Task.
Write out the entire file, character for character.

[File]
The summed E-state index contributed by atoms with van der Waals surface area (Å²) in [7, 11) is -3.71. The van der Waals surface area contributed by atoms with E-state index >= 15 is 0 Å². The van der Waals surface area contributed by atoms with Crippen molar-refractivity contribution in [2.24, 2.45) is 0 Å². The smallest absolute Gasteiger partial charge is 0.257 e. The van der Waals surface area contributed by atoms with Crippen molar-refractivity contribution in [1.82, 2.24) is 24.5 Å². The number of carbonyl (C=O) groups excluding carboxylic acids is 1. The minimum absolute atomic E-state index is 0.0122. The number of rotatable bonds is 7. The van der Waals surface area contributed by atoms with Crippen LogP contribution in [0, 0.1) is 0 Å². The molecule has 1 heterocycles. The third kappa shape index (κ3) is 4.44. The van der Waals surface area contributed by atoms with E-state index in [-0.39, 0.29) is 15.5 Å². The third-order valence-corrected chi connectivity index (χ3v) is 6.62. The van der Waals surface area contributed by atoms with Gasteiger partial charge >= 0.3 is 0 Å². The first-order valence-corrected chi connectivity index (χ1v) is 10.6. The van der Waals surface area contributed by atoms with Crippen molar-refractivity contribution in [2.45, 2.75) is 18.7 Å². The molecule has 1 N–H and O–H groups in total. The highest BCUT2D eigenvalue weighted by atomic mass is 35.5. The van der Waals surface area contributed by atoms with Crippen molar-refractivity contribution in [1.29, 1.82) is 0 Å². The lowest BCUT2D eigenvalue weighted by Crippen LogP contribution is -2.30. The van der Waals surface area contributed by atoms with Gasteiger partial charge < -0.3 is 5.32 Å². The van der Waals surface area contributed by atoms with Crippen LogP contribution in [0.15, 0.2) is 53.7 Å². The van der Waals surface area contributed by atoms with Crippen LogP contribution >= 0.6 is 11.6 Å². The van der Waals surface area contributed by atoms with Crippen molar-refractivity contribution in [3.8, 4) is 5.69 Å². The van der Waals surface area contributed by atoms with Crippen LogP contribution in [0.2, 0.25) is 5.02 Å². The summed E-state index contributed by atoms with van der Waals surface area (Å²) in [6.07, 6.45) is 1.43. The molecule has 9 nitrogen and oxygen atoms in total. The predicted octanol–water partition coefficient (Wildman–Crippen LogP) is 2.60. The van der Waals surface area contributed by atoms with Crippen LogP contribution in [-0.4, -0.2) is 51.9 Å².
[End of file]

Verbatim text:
The summed E-state index contributed by atoms with van der Waals surface area (Å²) in [7, 11) is -3.71. The van der Waals surface area contributed by atoms with E-state index >= 15 is 0 Å². The van der Waals surface area contributed by atoms with Crippen molar-refractivity contribution in [2.24, 2.45) is 0 Å². The smallest absolute Gasteiger partial charge is 0.257 e. The van der Waals surface area contributed by atoms with Crippen molar-refractivity contribution in [1.82, 2.24) is 24.5 Å². The number of carbonyl (C=O) groups excluding carboxylic acids is 1. The minimum absolute atomic E-state index is 0.0122. The number of rotatable bonds is 7. The van der Waals surface area contributed by atoms with Crippen LogP contribution in [0, 0.1) is 0 Å². The molecule has 1 heterocycles. The third kappa shape index (κ3) is 4.44. The van der Waals surface area contributed by atoms with E-state index in [-0.39, 0.29) is 15.5 Å². The third-order valence-corrected chi connectivity index (χ3v) is 6.62. The van der Waals surface area contributed by atoms with Gasteiger partial charge >= 0.3 is 0 Å². The first-order valence-corrected chi connectivity index (χ1v) is 10.6. The van der Waals surface area contributed by atoms with Crippen molar-refractivity contribution in [2.45, 2.75) is 18.7 Å². The molecule has 1 N–H and O–H groups in total. The highest BCUT2D eigenvalue weighted by atomic mass is 35.5. The van der Waals surface area contributed by atoms with Crippen molar-refractivity contribution in [1.29, 1.82) is 0 Å². The lowest BCUT2D eigenvalue weighted by Crippen LogP contribution is -2.30. The van der Waals surface area contributed by atoms with Gasteiger partial charge < -0.3 is 5.32 Å². The van der Waals surface area contributed by atoms with Crippen LogP contribution in [0.15, 0.2) is 53.7 Å². The van der Waals surface area contributed by atoms with Crippen LogP contribution >= 0.6 is 11.6 Å². The van der Waals surface area contributed by atoms with Crippen molar-refractivity contribution in [3.8, 4) is 5.69 Å². The van der Waals surface area contributed by atoms with Crippen LogP contribution in [0.2, 0.25) is 5.02 Å². The summed E-state index contributed by atoms with van der Waals surface area (Å²) in [6.07, 6.45) is 1.43. The molecule has 9 nitrogen and oxygen atoms in total. The predicted octanol–water partition coefficient (Wildman–Crippen LogP) is 2.60. The van der Waals surface area contributed by atoms with Crippen LogP contribution in [-0.4, -0.2) is 51.9 Å².